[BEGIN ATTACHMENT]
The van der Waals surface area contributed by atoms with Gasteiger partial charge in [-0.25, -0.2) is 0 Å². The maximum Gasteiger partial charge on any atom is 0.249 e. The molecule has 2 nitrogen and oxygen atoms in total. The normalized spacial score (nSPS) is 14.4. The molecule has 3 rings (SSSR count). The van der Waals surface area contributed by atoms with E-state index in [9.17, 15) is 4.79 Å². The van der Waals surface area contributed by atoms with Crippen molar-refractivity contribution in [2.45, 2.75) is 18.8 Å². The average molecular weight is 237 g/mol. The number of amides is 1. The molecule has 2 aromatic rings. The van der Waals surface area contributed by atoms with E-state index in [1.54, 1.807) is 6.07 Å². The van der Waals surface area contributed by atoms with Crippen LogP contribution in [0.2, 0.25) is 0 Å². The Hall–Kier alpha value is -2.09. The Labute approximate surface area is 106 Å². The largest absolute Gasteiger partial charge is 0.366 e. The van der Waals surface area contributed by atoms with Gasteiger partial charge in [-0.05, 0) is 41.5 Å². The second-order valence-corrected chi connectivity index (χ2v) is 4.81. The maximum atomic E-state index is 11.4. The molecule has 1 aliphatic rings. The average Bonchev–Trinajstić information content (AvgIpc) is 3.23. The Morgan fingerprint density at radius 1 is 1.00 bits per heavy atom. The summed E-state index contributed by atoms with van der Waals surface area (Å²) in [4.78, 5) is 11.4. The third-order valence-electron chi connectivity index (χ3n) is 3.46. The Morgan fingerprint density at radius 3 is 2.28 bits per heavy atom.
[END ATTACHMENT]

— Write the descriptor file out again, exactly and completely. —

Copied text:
The van der Waals surface area contributed by atoms with Gasteiger partial charge in [-0.25, -0.2) is 0 Å². The maximum Gasteiger partial charge on any atom is 0.249 e. The molecule has 2 nitrogen and oxygen atoms in total. The normalized spacial score (nSPS) is 14.4. The molecule has 3 rings (SSSR count). The van der Waals surface area contributed by atoms with E-state index in [9.17, 15) is 4.79 Å². The van der Waals surface area contributed by atoms with Crippen molar-refractivity contribution in [2.45, 2.75) is 18.8 Å². The average molecular weight is 237 g/mol. The number of amides is 1. The molecule has 2 aromatic rings. The van der Waals surface area contributed by atoms with E-state index in [1.54, 1.807) is 6.07 Å². The van der Waals surface area contributed by atoms with Crippen LogP contribution in [0.2, 0.25) is 0 Å². The Hall–Kier alpha value is -2.09. The Labute approximate surface area is 106 Å². The largest absolute Gasteiger partial charge is 0.366 e. The van der Waals surface area contributed by atoms with Gasteiger partial charge in [-0.05, 0) is 41.5 Å². The second-order valence-corrected chi connectivity index (χ2v) is 4.81. The maximum atomic E-state index is 11.4. The molecule has 1 aliphatic rings. The average Bonchev–Trinajstić information content (AvgIpc) is 3.23. The Morgan fingerprint density at radius 1 is 1.00 bits per heavy atom. The summed E-state index contributed by atoms with van der Waals surface area (Å²) in [4.78, 5) is 11.4. The third-order valence-electron chi connectivity index (χ3n) is 3.46. The Morgan fingerprint density at radius 3 is 2.28 bits per heavy atom.